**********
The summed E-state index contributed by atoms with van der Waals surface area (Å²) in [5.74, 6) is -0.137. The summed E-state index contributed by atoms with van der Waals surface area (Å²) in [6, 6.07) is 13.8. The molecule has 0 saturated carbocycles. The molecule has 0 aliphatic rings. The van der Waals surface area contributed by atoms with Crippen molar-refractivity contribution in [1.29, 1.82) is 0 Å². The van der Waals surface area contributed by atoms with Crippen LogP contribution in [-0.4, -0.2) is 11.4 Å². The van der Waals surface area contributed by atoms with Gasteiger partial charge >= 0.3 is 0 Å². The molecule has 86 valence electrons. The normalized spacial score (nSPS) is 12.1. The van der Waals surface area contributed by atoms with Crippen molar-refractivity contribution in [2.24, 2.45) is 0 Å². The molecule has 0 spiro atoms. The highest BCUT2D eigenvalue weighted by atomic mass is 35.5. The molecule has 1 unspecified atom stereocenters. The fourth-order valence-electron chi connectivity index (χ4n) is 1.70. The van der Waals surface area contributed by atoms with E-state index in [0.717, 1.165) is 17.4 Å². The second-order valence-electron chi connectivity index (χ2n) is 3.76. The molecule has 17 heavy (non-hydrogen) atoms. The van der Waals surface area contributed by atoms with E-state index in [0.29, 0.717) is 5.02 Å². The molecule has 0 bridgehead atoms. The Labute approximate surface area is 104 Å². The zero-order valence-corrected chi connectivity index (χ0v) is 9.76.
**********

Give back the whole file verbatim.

The summed E-state index contributed by atoms with van der Waals surface area (Å²) in [5.74, 6) is -0.137. The summed E-state index contributed by atoms with van der Waals surface area (Å²) in [6, 6.07) is 13.8. The molecule has 0 saturated carbocycles. The molecule has 0 aliphatic rings. The van der Waals surface area contributed by atoms with Crippen molar-refractivity contribution in [1.29, 1.82) is 0 Å². The van der Waals surface area contributed by atoms with Crippen LogP contribution in [-0.4, -0.2) is 11.4 Å². The van der Waals surface area contributed by atoms with Gasteiger partial charge >= 0.3 is 0 Å². The molecule has 86 valence electrons. The normalized spacial score (nSPS) is 12.1. The van der Waals surface area contributed by atoms with Crippen molar-refractivity contribution in [2.24, 2.45) is 0 Å². The molecule has 0 spiro atoms. The highest BCUT2D eigenvalue weighted by atomic mass is 35.5. The molecule has 1 unspecified atom stereocenters. The fourth-order valence-electron chi connectivity index (χ4n) is 1.70. The van der Waals surface area contributed by atoms with E-state index in [0.717, 1.165) is 17.4 Å². The second-order valence-electron chi connectivity index (χ2n) is 3.76. The molecule has 17 heavy (non-hydrogen) atoms. The van der Waals surface area contributed by atoms with E-state index in [0.29, 0.717) is 5.02 Å². The molecule has 0 bridgehead atoms. The Labute approximate surface area is 104 Å². The zero-order valence-corrected chi connectivity index (χ0v) is 9.76.